Echoing this sentiment, Adam Holladay, Market Manager for SDIG notes, “Where HiQnet simplifies and enables complex programming, monitoring and control, AVB simplifies and enables complex multichannel audio and video transport. The elegance and performance of the HiQnet and System Architect pairing is matched only by the comprehensive integration that is provided by AVB networking. The commitment of the AVnu Alliance to advance AVB as the universal standard for audio and video transport — indicated by the ever-increasing company membership — really shows that we truly can expect significant industry-wide benefits to many members of the professional A/V community in the not-too-distant future.”
Harman HiQnet is the world's first connectivity and control protocol that integrates all product categories in the signal chain for professional audio systems of all types, size, and applications. Harman HiQnet no longer requires the user to manage multiple disparate operating systems or be responsible for programming individual signal processors, speaker controllers, wireless microphone systems, and mixing consoles. HiQnet was developed by engineers from across Harman’s Professional Division and is coordinated by the System Development and Integration Group (SDIG), a team of dedicated systems specialists based in Salt Lake City, Utah.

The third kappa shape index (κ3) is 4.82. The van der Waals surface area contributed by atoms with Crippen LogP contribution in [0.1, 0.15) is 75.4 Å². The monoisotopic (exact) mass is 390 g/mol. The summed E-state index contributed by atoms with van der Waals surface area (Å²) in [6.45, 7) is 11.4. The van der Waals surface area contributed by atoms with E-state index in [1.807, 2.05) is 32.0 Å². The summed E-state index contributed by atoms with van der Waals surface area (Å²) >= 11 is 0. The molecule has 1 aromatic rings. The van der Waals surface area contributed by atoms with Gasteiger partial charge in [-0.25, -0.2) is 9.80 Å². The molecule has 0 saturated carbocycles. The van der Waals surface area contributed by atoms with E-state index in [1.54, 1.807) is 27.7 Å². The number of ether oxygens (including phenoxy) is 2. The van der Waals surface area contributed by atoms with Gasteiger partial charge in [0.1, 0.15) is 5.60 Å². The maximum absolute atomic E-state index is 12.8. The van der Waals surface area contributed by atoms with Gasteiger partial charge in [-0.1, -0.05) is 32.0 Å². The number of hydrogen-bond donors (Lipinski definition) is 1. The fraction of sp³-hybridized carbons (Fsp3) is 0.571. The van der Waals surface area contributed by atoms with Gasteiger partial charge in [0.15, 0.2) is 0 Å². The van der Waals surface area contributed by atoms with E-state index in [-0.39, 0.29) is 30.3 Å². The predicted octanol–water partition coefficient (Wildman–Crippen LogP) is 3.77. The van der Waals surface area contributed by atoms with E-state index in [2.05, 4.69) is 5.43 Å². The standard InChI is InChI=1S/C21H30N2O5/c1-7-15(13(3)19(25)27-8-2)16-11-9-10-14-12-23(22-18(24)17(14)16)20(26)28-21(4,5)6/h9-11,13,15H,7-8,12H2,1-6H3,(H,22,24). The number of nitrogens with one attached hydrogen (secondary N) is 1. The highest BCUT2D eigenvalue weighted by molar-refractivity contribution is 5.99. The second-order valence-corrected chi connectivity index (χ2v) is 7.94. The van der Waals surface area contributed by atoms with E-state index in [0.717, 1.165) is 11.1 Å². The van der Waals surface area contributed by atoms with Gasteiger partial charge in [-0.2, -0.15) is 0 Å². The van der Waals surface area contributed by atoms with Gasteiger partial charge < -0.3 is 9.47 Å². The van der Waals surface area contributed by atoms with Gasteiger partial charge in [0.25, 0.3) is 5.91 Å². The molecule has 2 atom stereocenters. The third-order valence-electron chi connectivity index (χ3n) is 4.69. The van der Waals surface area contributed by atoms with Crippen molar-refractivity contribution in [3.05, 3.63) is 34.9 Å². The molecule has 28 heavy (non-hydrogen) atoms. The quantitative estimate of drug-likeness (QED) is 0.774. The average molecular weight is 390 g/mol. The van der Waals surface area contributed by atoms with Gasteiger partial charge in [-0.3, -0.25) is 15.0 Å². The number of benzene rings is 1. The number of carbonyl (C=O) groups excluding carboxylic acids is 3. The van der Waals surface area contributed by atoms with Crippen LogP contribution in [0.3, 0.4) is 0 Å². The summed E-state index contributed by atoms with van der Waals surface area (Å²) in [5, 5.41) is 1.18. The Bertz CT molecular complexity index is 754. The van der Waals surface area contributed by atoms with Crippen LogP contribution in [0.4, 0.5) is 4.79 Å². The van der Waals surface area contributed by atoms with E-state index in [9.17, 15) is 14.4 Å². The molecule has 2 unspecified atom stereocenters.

About On Stage Audio (OSA):
On Stage Audio (a division of OSA International, Inc.), one of North America's leading audio production organizations, With operations in Chicago and Las Vegas, On Stage Audio can be reached by contacting Jim Risgin (630-227-1008, ext. 410,firstname.lastname@example.org) or Carmen Educate (702-458-0445, ext. 219, email@example.com).
For additional contact information see the OSA website at www.osacorp.com.
Harman International Industries, Incorporated (www.harman.com), designs, manufactures and markets a wide range of audio and infotainment products for the automotive, consumer and professional markets. Harman International maintains a strong presence in the Americas, Europe and Asia, and employs more than 11,000 people worldwide. The Harman International family of brands includes AKG®, Audioaccess®, Becker®, BSS®, Crown®, dbx®, DigiTech®, Harman Kardon®, Infinity®, JBL®, Lexicon®, Mark Levinson®, Revel®, Soundcraft® and Studer®. Harman International's stock is traded on the New York Stock Exchange under the symbol "NYSE: HAR."
For additional information, contact:
Griffin Integrated Communications
(212) 481-3456 Ext. 23